The 46th Senate District includes Montgomery County and the southern part of Schenectady County, and the Albany Hill Towns, as well as large parts of Greene and Ulster counties. It has an enrollment of 75,573 registered Democrats and 56,734 registered Republicans.

In both the 49th and 43rd districts, meanwhile, mainstream Republican incumbents face challengers from the progressive wing of the Democratic party.


The race has Sen. James Tedisco of Glenville – a state senator for only two terms, but a political figure in the Capital Region as a state assemblyman for decades – facing Thearse McCalmon of Schenectady, who has never held public office but who in 2019 ran what many considered a surprisingly strong Democratic primary challenge to Schenectady Mayor Gary R. McCarthy.

Tedisco, who was Republican minority leader during part of his 32-year Assembly career, is frequently critical of the state’s Democratic leaders. He has taken up conservative causes such as the campaign against driver’s licenses for undocumented immigrants, sponsored stronger laws against animal cruelty, and promoted the cause of missing persons and their families.

Most recently, Tedisco has raised his profile by calling for a bipartisan commission to look into why so many of the state’s nursing home residents died last spring in the early stages of the pandemic, but an investigation into nursing home deaths is an idea Cuomo has rejected.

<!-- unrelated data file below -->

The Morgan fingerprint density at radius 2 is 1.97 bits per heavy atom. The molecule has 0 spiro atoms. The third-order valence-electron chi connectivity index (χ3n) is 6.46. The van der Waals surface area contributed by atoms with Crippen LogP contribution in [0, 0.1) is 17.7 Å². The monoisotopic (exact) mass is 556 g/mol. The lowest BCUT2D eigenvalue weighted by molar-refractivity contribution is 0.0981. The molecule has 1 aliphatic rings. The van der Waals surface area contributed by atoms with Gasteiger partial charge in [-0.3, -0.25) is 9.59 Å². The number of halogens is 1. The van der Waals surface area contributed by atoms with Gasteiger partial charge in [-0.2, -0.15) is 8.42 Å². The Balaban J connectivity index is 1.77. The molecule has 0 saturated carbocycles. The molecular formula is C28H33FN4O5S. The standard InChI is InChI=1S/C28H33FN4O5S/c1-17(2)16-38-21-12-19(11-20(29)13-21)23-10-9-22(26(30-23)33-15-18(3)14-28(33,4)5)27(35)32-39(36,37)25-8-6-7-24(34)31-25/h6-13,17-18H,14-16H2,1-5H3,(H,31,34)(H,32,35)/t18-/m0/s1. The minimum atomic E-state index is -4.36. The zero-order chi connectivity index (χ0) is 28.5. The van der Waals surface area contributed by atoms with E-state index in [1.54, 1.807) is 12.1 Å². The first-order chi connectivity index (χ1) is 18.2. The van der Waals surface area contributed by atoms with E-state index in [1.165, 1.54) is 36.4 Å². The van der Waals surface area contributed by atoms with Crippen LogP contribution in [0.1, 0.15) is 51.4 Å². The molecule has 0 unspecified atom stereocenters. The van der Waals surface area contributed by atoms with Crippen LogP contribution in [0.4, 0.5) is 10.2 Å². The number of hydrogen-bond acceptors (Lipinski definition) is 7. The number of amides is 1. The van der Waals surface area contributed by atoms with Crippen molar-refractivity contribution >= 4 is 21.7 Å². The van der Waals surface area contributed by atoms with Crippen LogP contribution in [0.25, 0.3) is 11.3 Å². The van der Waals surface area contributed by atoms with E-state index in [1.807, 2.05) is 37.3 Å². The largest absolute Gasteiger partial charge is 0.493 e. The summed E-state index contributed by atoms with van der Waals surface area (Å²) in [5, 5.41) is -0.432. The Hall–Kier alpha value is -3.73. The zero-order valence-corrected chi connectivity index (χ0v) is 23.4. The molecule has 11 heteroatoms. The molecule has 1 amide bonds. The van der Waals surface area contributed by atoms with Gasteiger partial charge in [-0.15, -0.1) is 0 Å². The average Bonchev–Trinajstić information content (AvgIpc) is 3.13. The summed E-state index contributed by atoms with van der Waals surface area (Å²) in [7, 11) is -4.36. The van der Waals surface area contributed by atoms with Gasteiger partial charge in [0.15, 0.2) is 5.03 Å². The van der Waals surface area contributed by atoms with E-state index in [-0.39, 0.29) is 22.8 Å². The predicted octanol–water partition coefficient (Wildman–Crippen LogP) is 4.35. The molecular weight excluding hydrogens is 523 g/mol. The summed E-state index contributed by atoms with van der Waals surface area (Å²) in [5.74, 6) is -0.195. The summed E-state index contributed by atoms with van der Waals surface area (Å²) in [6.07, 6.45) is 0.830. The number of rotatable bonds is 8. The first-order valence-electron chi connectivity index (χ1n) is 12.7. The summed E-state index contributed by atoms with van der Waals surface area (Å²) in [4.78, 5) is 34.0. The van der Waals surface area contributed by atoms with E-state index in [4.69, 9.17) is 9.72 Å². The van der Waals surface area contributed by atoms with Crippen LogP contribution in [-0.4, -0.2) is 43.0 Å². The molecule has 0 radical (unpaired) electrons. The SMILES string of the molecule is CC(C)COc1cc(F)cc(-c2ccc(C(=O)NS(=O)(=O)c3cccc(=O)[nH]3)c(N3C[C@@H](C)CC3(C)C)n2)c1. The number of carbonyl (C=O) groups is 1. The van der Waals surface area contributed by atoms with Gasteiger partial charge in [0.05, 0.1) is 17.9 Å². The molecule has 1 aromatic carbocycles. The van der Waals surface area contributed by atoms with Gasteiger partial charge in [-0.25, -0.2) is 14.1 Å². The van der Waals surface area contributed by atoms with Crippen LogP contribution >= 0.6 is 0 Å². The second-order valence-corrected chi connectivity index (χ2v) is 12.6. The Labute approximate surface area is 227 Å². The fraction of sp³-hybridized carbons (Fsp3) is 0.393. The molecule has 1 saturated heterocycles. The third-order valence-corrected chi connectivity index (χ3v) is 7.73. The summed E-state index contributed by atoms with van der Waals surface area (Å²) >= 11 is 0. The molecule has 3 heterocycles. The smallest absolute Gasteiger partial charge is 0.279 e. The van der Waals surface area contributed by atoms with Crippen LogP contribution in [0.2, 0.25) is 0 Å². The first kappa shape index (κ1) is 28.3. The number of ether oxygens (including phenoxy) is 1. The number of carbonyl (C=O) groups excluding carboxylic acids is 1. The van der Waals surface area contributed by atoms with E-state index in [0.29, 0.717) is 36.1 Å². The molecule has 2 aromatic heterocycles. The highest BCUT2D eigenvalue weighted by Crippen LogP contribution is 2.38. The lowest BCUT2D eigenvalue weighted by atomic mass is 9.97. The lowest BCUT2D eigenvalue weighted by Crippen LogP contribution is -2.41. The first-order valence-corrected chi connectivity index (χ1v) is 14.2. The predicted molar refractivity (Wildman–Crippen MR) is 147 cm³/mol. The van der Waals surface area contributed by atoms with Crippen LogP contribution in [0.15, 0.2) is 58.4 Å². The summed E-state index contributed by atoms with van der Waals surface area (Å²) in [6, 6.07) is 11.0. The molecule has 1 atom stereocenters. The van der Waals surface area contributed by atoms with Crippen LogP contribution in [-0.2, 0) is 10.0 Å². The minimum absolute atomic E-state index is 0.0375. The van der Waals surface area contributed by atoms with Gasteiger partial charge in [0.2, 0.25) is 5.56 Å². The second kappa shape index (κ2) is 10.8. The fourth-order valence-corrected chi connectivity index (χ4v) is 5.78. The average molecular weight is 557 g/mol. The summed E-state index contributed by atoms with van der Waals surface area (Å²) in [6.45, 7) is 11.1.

State Sen. James Tedisco, left, and Thearse McCalmon.

McCalmon says she is campaigning against the whole idea of people like Tedisco being career politicians.

“We are at a crossroad in New York,” she says on her campaign website. “People are leaving the state due to career politicians selling out on us – unaffordable health care and housing, wages not keeping up with the standard of living, and our infrastructure crumbling around us.”

The 49th Senate District includes parts of Saratoga, Schenectady and Herkimer counties, and all of Fulton and Hamilton counties.

The district has been represented by a Republican for many decades and voter enrollment leans Republican. Expectations for the district show in each candidate’s fundraising totals: Tedisco had $144,317 in his campaign account as of Oct. 14, while McCalmon had just $5,578.


The 43rd District – in eastern Saratoga County, rural Rensselaer County and all of Columbia County — has close to an even split in voter enrollments. But the seat has long been held by Republicans: most recently Daphne Jordan of Halfmoon, who is completing her freshman term.

Jordan is being challenged by Patrick F. Nelson, a Stillwater village trustee who has worked for politically progressive candidates, including Vermont U.S. Sen. Bernie Sanders, the standard-bearer for the party’s progressive wing in this year’s presidential campaign season.

Nelson says he is fighting for guaranteed health care, support for small business, improved education to create a stronger workforce, and cleaning up the environment. He is campaigning on a platform that encourages government support for small businesses and working families, rather than government – in his his words – supporting “the wealthy and well-connected.”